Skyline by Tor-Magnus Lundeby.

Tor-magnus lundeby is by his own admission introverted and somewhat anti-intellectual, but as he says, “that’s how I see the world, primarily through my eyes, not via precepts and theories.”

A graduate of the Bergen School of Fine Art in Norway, a one-time member of the experimental P.S.1 Studio programme in New York and a favoured artist in shows across the globe, Helsinki resident Lundeby was featured in the 2001 ARS 01 Kiasma programme, and again in 2007. But after ten years in the country, he has his first local solo show in the gallery at Korjaamo.

As might be inferred from his own personality classification, his work is by contrast bright and expressive. The exhibition Ikioma Lähiömme (rather feebly translated as “Owntown”) comprises interpretations of his own inner projections as well as visual reflections of features of our collective world. Paintings of intricate forms, blurred in their structure between mechanical and organic, pose for the viewer’s pleasure.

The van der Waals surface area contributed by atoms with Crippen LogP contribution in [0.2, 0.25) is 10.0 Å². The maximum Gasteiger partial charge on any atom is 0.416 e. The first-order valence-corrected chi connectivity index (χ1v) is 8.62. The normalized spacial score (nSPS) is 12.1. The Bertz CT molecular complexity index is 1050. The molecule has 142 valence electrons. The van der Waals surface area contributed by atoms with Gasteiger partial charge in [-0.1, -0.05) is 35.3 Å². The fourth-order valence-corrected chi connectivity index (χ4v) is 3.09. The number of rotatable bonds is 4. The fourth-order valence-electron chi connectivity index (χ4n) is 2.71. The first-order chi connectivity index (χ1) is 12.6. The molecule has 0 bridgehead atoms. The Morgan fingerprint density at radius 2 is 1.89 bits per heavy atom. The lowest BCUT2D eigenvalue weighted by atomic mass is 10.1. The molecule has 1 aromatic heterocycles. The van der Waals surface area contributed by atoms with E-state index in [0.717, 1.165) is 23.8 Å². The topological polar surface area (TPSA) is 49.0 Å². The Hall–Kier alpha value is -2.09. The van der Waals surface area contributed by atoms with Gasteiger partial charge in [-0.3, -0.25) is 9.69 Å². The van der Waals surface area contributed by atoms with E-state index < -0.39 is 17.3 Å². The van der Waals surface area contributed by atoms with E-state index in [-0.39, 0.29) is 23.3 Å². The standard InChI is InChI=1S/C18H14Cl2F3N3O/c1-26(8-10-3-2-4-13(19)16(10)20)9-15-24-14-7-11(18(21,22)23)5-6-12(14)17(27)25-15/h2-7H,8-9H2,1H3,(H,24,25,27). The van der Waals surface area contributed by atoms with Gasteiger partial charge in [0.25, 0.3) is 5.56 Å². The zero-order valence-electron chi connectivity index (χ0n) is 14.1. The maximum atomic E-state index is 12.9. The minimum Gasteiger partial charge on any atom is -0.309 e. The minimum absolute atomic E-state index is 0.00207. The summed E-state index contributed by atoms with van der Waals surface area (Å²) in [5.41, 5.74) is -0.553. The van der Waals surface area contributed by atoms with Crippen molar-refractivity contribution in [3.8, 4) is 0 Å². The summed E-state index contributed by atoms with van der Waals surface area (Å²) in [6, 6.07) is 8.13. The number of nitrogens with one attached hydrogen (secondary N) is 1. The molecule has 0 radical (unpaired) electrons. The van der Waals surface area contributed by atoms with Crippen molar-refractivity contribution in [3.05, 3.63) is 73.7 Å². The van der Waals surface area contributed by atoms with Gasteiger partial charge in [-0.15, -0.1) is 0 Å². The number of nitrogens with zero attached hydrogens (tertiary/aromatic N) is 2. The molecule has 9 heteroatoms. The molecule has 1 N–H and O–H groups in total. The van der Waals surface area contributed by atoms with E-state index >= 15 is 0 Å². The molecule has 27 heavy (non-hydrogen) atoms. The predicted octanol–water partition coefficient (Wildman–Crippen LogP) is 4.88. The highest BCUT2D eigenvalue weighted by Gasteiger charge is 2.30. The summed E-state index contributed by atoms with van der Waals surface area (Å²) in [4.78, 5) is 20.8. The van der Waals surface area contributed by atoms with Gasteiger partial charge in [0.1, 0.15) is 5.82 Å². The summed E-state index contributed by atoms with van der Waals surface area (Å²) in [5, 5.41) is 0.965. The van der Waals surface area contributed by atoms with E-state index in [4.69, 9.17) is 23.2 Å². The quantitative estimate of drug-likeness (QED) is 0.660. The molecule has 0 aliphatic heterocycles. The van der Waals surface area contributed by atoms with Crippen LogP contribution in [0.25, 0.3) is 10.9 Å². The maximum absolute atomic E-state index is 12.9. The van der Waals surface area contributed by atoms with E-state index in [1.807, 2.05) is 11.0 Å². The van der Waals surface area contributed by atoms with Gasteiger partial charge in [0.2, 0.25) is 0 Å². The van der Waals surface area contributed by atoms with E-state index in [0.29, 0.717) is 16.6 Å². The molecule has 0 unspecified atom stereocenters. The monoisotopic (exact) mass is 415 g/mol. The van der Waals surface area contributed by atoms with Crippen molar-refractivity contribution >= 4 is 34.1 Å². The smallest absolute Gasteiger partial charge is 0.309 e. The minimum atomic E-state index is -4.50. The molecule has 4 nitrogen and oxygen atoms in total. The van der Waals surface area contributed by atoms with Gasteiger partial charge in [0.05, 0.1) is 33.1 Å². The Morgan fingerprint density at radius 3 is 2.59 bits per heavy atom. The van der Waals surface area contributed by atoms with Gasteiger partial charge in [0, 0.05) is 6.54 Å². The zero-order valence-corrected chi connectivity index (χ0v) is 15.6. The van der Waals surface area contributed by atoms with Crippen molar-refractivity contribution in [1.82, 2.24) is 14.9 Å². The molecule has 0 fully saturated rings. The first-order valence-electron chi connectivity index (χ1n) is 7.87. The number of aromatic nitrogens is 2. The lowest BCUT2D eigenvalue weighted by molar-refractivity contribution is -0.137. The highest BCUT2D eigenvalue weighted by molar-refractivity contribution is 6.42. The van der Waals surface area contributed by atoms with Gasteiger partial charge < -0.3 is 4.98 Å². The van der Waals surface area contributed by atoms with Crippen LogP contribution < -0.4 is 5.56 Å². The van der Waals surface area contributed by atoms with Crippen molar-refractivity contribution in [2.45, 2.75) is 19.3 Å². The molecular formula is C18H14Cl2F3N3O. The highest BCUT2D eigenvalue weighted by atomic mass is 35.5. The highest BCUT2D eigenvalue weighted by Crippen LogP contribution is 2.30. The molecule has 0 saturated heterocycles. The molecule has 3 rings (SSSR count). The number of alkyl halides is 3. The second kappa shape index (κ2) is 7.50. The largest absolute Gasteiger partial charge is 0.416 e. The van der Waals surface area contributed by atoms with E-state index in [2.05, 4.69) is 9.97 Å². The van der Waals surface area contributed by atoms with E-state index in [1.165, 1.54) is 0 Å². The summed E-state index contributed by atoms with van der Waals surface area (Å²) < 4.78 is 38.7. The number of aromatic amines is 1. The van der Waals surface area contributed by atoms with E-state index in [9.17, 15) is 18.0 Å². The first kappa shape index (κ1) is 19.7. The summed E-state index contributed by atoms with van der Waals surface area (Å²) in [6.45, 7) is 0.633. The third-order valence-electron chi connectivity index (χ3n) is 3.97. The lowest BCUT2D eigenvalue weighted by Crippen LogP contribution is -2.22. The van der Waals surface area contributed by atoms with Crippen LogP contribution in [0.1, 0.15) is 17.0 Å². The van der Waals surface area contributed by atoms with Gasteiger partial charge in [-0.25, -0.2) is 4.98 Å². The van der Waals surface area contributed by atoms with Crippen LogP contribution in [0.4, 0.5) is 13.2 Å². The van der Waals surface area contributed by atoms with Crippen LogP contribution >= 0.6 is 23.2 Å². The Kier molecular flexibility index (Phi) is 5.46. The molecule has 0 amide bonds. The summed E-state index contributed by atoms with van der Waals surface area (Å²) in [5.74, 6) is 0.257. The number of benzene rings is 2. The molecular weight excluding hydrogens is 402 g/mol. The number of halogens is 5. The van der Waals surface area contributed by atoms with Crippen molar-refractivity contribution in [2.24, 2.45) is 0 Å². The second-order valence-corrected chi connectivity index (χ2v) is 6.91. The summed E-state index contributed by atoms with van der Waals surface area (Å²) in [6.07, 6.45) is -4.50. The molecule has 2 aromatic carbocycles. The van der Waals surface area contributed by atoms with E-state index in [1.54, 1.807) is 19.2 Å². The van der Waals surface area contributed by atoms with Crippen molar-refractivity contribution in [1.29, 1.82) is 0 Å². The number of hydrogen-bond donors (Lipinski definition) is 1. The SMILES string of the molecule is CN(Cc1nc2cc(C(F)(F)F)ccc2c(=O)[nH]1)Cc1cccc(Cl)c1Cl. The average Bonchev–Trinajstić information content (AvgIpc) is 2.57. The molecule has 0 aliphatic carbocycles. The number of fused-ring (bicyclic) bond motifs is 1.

“I am inspired by all sorts of structures that systematically or randomly indicate and present an organism of any kind, like music, architecture, landscape and insects,” Lundeby explains.

Until 21 Feb
Ikioma Lähiömme
Korjaamo Gallery, Helsinki

In the rather small viewing space, Lundeby’s installation Creatown features a long mural painting, with a maze of conical two to three metre-high mini-skyscrapers arrayed in front, decorated with the code tags one often sees when buying stamps or on picture proofs. These have been stuck on the ascending tubes and simulate lit windows, creating the effect of a miniature inner cityscape. Behind and above hover the same mixed origin semi-creatures that Lundeby uses to populate his works.

It’s a mixture of resurrected and relabelled objects that in another context suggest quite different meanings. As a result, this is an exhibition that pleases the eye, while at the same time it teases the mind to decide what sort of art it really is.

Anthony Shaw